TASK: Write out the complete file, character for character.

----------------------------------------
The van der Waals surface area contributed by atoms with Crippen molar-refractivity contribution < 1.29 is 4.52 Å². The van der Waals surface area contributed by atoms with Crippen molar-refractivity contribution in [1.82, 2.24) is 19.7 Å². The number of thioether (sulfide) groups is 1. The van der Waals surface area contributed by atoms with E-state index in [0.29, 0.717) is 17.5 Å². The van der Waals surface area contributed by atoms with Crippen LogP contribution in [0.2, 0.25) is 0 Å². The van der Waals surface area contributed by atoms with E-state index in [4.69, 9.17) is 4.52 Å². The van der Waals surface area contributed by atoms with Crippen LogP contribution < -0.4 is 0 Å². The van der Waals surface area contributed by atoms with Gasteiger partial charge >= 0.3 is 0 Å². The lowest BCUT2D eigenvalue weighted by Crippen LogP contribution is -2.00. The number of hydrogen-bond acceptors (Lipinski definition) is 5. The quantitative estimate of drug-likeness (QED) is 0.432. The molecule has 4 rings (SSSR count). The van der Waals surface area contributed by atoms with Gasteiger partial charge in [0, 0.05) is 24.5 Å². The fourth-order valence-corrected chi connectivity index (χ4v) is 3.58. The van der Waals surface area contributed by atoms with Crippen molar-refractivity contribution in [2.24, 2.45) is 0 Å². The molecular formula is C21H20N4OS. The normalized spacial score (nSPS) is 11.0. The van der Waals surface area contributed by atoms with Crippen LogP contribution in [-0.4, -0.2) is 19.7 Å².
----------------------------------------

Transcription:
The van der Waals surface area contributed by atoms with Crippen molar-refractivity contribution < 1.29 is 4.52 Å². The van der Waals surface area contributed by atoms with Crippen molar-refractivity contribution in [1.82, 2.24) is 19.7 Å². The number of thioether (sulfide) groups is 1. The van der Waals surface area contributed by atoms with E-state index in [0.29, 0.717) is 17.5 Å². The van der Waals surface area contributed by atoms with Crippen LogP contribution in [0.2, 0.25) is 0 Å². The van der Waals surface area contributed by atoms with E-state index in [4.69, 9.17) is 4.52 Å². The van der Waals surface area contributed by atoms with Crippen LogP contribution < -0.4 is 0 Å². The van der Waals surface area contributed by atoms with Gasteiger partial charge >= 0.3 is 0 Å². The lowest BCUT2D eigenvalue weighted by Crippen LogP contribution is -2.00. The number of hydrogen-bond acceptors (Lipinski definition) is 5. The quantitative estimate of drug-likeness (QED) is 0.432. The molecule has 4 rings (SSSR count). The van der Waals surface area contributed by atoms with Gasteiger partial charge in [0, 0.05) is 24.5 Å². The fourth-order valence-corrected chi connectivity index (χ4v) is 3.58. The van der Waals surface area contributed by atoms with Crippen molar-refractivity contribution in [2.24, 2.45) is 0 Å². The molecular formula is C21H20N4OS. The normalized spacial score (nSPS) is 11.0. The van der Waals surface area contributed by atoms with Crippen LogP contribution in [-0.4, -0.2) is 19.7 Å².